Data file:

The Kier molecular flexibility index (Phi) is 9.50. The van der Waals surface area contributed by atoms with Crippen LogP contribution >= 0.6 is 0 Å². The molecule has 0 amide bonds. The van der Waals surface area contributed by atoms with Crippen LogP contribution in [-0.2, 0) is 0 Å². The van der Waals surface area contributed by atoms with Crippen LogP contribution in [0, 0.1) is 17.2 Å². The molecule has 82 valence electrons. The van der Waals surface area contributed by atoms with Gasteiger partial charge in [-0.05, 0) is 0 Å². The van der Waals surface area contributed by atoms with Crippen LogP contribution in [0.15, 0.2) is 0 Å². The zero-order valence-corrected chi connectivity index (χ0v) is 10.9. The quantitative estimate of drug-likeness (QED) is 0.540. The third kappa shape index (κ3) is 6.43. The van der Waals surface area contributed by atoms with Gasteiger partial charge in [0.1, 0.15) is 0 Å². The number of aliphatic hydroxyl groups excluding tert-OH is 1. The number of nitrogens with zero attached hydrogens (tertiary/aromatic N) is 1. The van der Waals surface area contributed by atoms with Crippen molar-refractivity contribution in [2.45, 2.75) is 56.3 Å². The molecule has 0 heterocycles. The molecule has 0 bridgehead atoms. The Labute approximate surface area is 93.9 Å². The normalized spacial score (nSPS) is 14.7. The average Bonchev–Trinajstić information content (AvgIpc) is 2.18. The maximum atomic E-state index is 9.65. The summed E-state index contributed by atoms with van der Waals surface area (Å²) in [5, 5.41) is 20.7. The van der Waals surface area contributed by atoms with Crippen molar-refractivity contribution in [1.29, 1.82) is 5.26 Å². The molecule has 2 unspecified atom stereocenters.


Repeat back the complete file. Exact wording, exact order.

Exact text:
The Kier molecular flexibility index (Phi) is 9.50. The van der Waals surface area contributed by atoms with Crippen LogP contribution >= 0.6 is 0 Å². The molecule has 0 amide bonds. The van der Waals surface area contributed by atoms with Crippen LogP contribution in [-0.2, 0) is 0 Å². The van der Waals surface area contributed by atoms with Crippen LogP contribution in [0, 0.1) is 17.2 Å². The molecule has 82 valence electrons. The van der Waals surface area contributed by atoms with Gasteiger partial charge in [-0.05, 0) is 0 Å². The van der Waals surface area contributed by atoms with Crippen LogP contribution in [0.15, 0.2) is 0 Å². The zero-order valence-corrected chi connectivity index (χ0v) is 10.9. The quantitative estimate of drug-likeness (QED) is 0.540. The third kappa shape index (κ3) is 6.43. The van der Waals surface area contributed by atoms with Gasteiger partial charge in [0.1, 0.15) is 0 Å². The number of aliphatic hydroxyl groups excluding tert-OH is 1. The number of nitrogens with zero attached hydrogens (tertiary/aromatic N) is 1. The van der Waals surface area contributed by atoms with Crippen molar-refractivity contribution in [2.45, 2.75) is 56.3 Å². The molecule has 0 heterocycles. The molecule has 0 bridgehead atoms. The Labute approximate surface area is 93.9 Å². The normalized spacial score (nSPS) is 14.7. The average Bonchev–Trinajstić information content (AvgIpc) is 2.18. The maximum atomic E-state index is 9.65. The summed E-state index contributed by atoms with van der Waals surface area (Å²) in [5, 5.41) is 20.7. The van der Waals surface area contributed by atoms with Crippen molar-refractivity contribution in [1.29, 1.82) is 5.26 Å². The molecule has 2 unspecified atom stereocenters.